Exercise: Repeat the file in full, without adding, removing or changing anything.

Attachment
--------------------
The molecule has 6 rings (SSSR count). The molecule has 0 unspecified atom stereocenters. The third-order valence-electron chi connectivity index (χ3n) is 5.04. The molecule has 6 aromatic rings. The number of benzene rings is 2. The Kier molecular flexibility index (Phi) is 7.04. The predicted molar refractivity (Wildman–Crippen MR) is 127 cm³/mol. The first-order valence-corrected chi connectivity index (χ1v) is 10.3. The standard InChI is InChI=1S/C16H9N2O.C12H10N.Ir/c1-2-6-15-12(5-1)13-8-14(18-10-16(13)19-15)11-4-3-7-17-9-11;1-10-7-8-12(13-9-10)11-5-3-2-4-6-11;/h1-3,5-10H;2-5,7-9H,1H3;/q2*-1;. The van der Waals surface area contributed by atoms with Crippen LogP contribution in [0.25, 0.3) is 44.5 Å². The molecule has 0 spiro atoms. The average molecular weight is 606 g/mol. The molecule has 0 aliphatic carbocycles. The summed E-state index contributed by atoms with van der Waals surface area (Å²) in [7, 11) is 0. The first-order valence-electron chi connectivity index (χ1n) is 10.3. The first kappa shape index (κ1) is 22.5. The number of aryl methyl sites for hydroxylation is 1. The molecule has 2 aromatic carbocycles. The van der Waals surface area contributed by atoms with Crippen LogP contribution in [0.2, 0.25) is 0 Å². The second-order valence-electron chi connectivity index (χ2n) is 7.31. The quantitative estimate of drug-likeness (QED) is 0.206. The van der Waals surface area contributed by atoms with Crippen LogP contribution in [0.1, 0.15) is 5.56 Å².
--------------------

The molecule has 6 rings (SSSR count). The molecule has 0 unspecified atom stereocenters. The third-order valence-electron chi connectivity index (χ3n) is 5.04. The molecule has 6 aromatic rings. The number of benzene rings is 2. The Kier molecular flexibility index (Phi) is 7.04. The predicted molar refractivity (Wildman–Crippen MR) is 127 cm³/mol. The first-order valence-corrected chi connectivity index (χ1v) is 10.3. The standard InChI is InChI=1S/C16H9N2O.C12H10N.Ir/c1-2-6-15-12(5-1)13-8-14(18-10-16(13)19-15)11-4-3-7-17-9-11;1-10-7-8-12(13-9-10)11-5-3-2-4-6-11;/h1-3,5-10H;2-5,7-9H,1H3;/q2*-1;. The van der Waals surface area contributed by atoms with Crippen LogP contribution in [0.25, 0.3) is 44.5 Å². The molecule has 0 spiro atoms. The average molecular weight is 606 g/mol. The molecule has 0 aliphatic carbocycles. The summed E-state index contributed by atoms with van der Waals surface area (Å²) in [7, 11) is 0. The first-order valence-electron chi connectivity index (χ1n) is 10.3. The first kappa shape index (κ1) is 22.5. The number of aryl methyl sites for hydroxylation is 1. The molecule has 2 aromatic carbocycles. The van der Waals surface area contributed by atoms with Crippen LogP contribution in [0.2, 0.25) is 0 Å². The second-order valence-electron chi connectivity index (χ2n) is 7.31. The quantitative estimate of drug-likeness (QED) is 0.206. The van der Waals surface area contributed by atoms with Crippen LogP contribution in [0.1, 0.15) is 5.56 Å².